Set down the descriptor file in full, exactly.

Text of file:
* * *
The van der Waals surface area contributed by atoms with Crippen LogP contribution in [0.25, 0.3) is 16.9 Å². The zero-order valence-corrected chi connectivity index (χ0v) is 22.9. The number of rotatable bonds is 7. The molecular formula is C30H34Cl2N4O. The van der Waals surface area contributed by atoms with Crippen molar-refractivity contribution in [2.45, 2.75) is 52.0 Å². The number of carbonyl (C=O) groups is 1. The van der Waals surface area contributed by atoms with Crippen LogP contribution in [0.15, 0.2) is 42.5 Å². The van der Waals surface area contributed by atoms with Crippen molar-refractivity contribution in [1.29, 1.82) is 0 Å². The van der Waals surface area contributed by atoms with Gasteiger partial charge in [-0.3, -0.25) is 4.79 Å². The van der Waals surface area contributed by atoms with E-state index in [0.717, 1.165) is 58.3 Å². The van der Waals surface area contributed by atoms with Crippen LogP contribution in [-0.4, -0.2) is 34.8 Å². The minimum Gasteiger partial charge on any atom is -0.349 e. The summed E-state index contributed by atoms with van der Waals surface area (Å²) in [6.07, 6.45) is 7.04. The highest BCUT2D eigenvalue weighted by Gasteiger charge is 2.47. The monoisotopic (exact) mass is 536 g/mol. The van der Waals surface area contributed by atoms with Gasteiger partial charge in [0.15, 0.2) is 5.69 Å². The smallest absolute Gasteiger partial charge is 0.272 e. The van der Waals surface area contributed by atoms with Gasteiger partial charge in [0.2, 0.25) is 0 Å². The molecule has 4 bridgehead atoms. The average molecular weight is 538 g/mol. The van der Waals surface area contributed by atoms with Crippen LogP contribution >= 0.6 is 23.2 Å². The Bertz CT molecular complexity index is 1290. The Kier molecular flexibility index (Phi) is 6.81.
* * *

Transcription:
The van der Waals surface area contributed by atoms with Crippen LogP contribution in [0.25, 0.3) is 16.9 Å². The zero-order valence-corrected chi connectivity index (χ0v) is 22.9. The number of rotatable bonds is 7. The molecular formula is C30H34Cl2N4O. The van der Waals surface area contributed by atoms with Crippen molar-refractivity contribution in [2.45, 2.75) is 52.0 Å². The number of carbonyl (C=O) groups is 1. The van der Waals surface area contributed by atoms with Crippen LogP contribution in [0.15, 0.2) is 42.5 Å². The van der Waals surface area contributed by atoms with Crippen molar-refractivity contribution in [1.29, 1.82) is 0 Å². The van der Waals surface area contributed by atoms with Gasteiger partial charge in [-0.3, -0.25) is 4.79 Å². The van der Waals surface area contributed by atoms with E-state index in [0.717, 1.165) is 58.3 Å². The van der Waals surface area contributed by atoms with Crippen LogP contribution in [-0.4, -0.2) is 34.8 Å². The minimum Gasteiger partial charge on any atom is -0.349 e. The summed E-state index contributed by atoms with van der Waals surface area (Å²) in [6.07, 6.45) is 7.04. The highest BCUT2D eigenvalue weighted by Gasteiger charge is 2.47. The monoisotopic (exact) mass is 536 g/mol. The van der Waals surface area contributed by atoms with Gasteiger partial charge in [0.15, 0.2) is 5.69 Å². The smallest absolute Gasteiger partial charge is 0.272 e. The van der Waals surface area contributed by atoms with Gasteiger partial charge in [0.2, 0.25) is 0 Å². The molecule has 4 bridgehead atoms. The average molecular weight is 538 g/mol. The van der Waals surface area contributed by atoms with Crippen LogP contribution >= 0.6 is 23.2 Å². The Bertz CT molecular complexity index is 1290. The Kier molecular flexibility index (Phi) is 6.81.